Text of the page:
The North American Post (Seattle Japanese-American newspaper) features two articles on the Kimono Jack and Celebrate Asia concert! The Japanese and English versions are different, so I've included both of them. My Japanese is rusty, and newspaper vocabulary is very new to me, so I did my best at translating.
English version (flickr link)
I included the link to flickr since blog images are too small to read, but here is the text:
(Caption: Kimono wearing participants bring color to the annual Celebrate Asia concert last Friday)
Over 30 kimono wearing attendees added Japanese grace to the full-housed Celebrate Asia concert last Friday at Benaroya Hall featuring the local Asian communities and cultures. From the local Nikkei (Japanese American) community, Okinawa Kenjin Kai Taiko group performed in a pre-concert show. Japanese Community Queen Frederica Mackert also welcomed guests with other Asian community queens.
While the organizer found only three attendees wearing kimonos last year, the Japan-America Society of the State of Washington organized a "Kimono Jack" event encouraging the community to appreciate the beauty of Japanese kimono at the concert. A few dozen kimono fans including Amanda Sarnoski (that would be me!) and Shannon Barnes joined the group seating in the same section during the concert that Conductor Mei-Ann Chen, Violinist Hahn-Bin and other renowned musicians performed.
Japanese version (flickr link)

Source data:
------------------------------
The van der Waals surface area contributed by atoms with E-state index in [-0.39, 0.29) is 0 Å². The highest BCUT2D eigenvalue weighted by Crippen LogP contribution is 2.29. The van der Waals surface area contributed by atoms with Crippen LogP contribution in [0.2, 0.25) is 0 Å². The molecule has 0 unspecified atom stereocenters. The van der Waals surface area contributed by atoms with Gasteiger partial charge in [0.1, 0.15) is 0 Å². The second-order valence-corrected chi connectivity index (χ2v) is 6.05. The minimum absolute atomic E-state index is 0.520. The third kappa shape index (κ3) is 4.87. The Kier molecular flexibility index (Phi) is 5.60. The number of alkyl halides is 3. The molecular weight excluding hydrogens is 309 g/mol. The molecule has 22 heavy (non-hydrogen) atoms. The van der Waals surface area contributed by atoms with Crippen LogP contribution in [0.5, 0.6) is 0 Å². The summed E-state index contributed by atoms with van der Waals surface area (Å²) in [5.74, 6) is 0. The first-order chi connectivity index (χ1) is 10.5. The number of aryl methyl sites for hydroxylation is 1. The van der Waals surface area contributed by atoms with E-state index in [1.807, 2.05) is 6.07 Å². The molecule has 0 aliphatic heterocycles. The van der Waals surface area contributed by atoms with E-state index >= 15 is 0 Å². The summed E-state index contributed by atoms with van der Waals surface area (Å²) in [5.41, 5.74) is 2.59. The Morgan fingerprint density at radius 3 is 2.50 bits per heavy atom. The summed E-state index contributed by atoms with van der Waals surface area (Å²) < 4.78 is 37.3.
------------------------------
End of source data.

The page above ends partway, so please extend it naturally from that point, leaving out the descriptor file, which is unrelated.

(Caption: Japanese staff that participated in kimono at the "Asian Night" concert) Note: I am not Japanese, nor part of the staff or committee.
“Asian Night” Concert
The Nikkei community color the Asian community celebration with kimono.
The Celebrate Asia concert on the 24th at the Benaroya Hall in downtown Seattle, which featured the Seattle area's Asian community and culture, was a great success, drawing a packed house. In this 4th annual performance, The Japan America Society of Washington State called for a gathering of attendees to participate in a "Kimono Jack" reception to share the "beauty of Japan".
Every year there are many among the audience that wear various native dress, however last year there were only 3 participants who wore kimono. This year about 30 people answered the call for the "Kimono Jack", and had a reception for dressing adjustments before the start of the concert.
One participant I spoke to that loves kimono, Amanda Sarnoski, says that she has 200 kimono in her collection. Ever since she wore kimono the first time in her high school Japanese class, she became enchanted by the delicately patterned and colorful Japanese sense of beauty. Her companion, an American high school student, buys kimono on the internet, and has also made her own kimono.
At the reception, the Seattle Japanese Queen, Frederica Mackert, welcomed guests together with the Queens of the Asian community. In the lobby, musical performances entertained the audience, beginning with Washington State’s Okinawa Kenjin-Kai, followed by Indian music and Indonesian dance, and the Chinese Lion Dance.
The host for the concert was KING 5’s Mimi Jung. The Seattle Symphony played together with Asian musicians under the direction of Taiwanese-American Mei-Ann Chen. Jie Ma played wonderful traditional music on a Chinese pipa lute, and Vietnamese-American Cuong Vu group’s modern trumpet music concluded the first half of the concert.
The second half of the concert, the height of the show featured Korean-American violinist HAHN-BIN whose high-spirited skill and unique performance received a standing ovation. After the performance, the sounds of One World Taiko energetic performance echoed as the audience returned to the lobby.